Instagram is continuing to wage war on the naked body, with more and more celebrities joining the fight—including Miley Cyrus, Chelsea Handler, and Scout Willis. This week, it’s Sports Illustrated model Chrissy Teigen speaking out in defense of nude selfies, after Instagram deleted a photograph in which her nipples were visible. As the fight over nudity on Instagram drags out, it’s time to reevaluate the platform and its purpose.
For an app that facilitates the sharing of images, including users’ creative work, Instagram sure does hate art—or at least, it thinks that it can define what is and isn’t art through its moderation guidelines.
The boundary between art, casual photos, and porn can sometimes feel difficult to determine, and sometimes images span multiple or all three of these categories. Found object art can turn the vacation photos that litter Instagram into artistic expression, while some porn is explicitly shot with aesthetics in mind, creating works of art that are both beautiful and sensual.
Instagram user Hazel (@ropehaze), for example, produces images that are visually stunning, but also reflective of her role in the BDSM community. Art? Porn? Commemorations of BDSM events? All of the above?
Similarly, photographer David Alan Harvey skirts the guidelines with this image suggestive of nudity, although the framing makes it difficult to ascertain precisely what the subjects are(n’t?) wearing.
When it comes to the selective enforcement of Instagram’s ban on nude and suggestive images, a number of issues become readily apparent. Despite the site’s claim that even artistic nudes aren’t allowed, it often gives certain photos a pass, even though they’re on high-profile accounts that administrators are no doubt aware of and have sometimes even featured. It’s clear that administrators consider such pictures to be art photography, and they have little interest in taking them down.
The site also tends to view nudes or partial nudes more favorably when they involve conventionally attractive female subjects. Fat women like Samm Newman, for example, report that their accounts have been deleted after uploading photos in their underwear—which don’t violate the guidelines—suggesting a fatphobic streak among moderators. Transgender users are also more prone to photo deletion and account suspension.
Similarly, there’s a gendered divide in moderation of nude photos, with the dreaded female nipple being the frequent subject of aggressive attacks, while men tend to be given more leeway when it comes to exposing their bodies, as Eggplant Fridays testify. Sexually suggestive images of male bodies are less subject to swift and merciless deletion than those of women.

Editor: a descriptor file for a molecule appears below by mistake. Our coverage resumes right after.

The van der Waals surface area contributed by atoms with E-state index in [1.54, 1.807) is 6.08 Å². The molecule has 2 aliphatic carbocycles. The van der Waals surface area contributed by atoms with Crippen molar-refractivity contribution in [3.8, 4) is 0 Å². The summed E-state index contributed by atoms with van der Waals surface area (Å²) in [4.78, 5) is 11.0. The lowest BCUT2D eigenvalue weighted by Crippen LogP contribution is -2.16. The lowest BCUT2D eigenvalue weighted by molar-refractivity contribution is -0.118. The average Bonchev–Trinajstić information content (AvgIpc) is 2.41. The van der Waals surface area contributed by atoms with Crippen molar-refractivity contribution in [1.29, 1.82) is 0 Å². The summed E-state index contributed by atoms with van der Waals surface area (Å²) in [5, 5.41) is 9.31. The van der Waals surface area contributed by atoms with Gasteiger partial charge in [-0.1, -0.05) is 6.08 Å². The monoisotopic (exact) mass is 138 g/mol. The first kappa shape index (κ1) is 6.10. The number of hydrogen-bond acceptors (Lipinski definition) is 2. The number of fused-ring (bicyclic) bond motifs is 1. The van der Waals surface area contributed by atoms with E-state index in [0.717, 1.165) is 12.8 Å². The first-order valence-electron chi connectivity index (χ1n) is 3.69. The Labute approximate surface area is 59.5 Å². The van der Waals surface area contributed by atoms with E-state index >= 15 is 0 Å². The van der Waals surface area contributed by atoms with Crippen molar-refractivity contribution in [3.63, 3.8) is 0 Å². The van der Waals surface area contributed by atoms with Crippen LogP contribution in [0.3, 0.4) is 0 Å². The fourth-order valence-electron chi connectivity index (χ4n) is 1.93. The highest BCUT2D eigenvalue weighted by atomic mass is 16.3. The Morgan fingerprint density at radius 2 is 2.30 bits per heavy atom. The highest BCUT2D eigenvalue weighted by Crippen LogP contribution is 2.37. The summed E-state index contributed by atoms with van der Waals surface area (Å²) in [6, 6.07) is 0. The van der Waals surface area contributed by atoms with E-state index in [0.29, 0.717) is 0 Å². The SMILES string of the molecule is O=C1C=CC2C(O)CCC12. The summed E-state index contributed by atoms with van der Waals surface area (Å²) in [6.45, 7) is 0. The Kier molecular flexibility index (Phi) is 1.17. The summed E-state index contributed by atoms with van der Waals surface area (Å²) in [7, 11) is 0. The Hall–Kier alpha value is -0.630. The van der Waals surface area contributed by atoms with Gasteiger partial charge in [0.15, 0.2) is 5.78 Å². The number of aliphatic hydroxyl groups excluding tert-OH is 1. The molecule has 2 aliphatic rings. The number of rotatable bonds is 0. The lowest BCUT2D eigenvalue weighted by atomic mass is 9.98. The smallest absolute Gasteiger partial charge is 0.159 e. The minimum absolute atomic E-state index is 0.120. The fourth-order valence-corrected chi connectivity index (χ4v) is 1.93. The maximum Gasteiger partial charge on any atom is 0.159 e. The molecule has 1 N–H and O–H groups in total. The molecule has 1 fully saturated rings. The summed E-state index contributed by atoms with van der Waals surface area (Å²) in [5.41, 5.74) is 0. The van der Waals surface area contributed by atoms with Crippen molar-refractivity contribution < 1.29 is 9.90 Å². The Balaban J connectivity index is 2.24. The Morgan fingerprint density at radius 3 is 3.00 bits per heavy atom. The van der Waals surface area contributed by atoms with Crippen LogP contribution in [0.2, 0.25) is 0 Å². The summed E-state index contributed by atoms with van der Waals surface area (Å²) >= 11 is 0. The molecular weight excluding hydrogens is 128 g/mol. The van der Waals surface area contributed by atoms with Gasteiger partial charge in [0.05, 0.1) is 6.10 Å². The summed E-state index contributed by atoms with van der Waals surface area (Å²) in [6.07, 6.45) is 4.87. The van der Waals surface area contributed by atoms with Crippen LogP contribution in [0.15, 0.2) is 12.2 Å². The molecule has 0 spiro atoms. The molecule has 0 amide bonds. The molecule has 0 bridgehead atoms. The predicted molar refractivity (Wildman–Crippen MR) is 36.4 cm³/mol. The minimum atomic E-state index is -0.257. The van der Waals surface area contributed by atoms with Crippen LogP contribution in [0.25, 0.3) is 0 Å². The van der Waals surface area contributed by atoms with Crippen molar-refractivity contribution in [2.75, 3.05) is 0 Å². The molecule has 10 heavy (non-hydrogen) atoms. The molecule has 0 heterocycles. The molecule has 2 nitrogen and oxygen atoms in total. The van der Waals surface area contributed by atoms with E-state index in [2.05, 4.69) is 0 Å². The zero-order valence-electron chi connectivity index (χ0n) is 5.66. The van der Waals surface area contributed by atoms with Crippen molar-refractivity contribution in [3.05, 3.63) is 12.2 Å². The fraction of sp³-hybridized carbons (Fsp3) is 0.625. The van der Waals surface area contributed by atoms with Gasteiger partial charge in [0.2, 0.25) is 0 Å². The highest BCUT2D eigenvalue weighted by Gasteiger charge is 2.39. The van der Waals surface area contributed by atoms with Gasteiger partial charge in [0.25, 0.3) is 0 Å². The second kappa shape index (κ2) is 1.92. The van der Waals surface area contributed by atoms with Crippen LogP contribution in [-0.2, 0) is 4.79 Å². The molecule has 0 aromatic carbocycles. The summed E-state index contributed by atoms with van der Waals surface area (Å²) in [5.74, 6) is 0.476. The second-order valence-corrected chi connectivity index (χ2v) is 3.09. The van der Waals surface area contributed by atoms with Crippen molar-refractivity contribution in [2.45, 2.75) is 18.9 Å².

On the other hand, defiant nudes, whether from celebrities or others, tend to be taken down. When nudity is used as a tool of reclamation or declaration—in other words, a tool of expression, as supported in the site guidelines—it triggers Instagram’s wrath, as in the case of Miley Cyrus and Rihanna.
The divides in terms of what Instagram finds acceptable for user expression are troubling, as the site can’t seem to make up its mind when it comes to evaluating images and accounts.
It’s a private service and photographers have access to other venues for distributing their work. If artistic nudes aren’t allowed, as stated under the policy, then they should be removed, allowing photographers to take their work elsewhere, to a platform that doesn’t threaten them with the risk of losing their content. If they are permitted, the policy needs to be revised to reflect this.
As the operator of a service in an era concerned with issues like revenge porn and nude photographs of underage people, along with the accompanying liability, Instagram is within its rights to set out a user policy regarding nudes and near-nudes. The issue is the inconsistent application of that policy, which constantly leaves users guessing when it comes to uploading photographs as they attempt to gauge whether those images are likely to face deletion.
Curiously, nudity in photographs of paintings, statues, and other works of art is acceptable. The fact that this is specifically discussed in the user policy is a subtle acknowledgement of the fact that the naked body has been a part of art and culture for thousands of years. Sadly, a service allegedly dedicated to artistic expression doesn’t support the same free expression for its members.
S.E. Smith is a writer, editor, and agitator with regular appearances in the Guardian, AlterNet, and Salon, along with several anthologies. Smith also serves as the Social Justice Editor for xoJane and will be co-chairing Wiscon 40—the preeminent feminist science-fiction conference—in 2016.
Photo via SeanJCPhoto/Flickr (CC BY 2.0)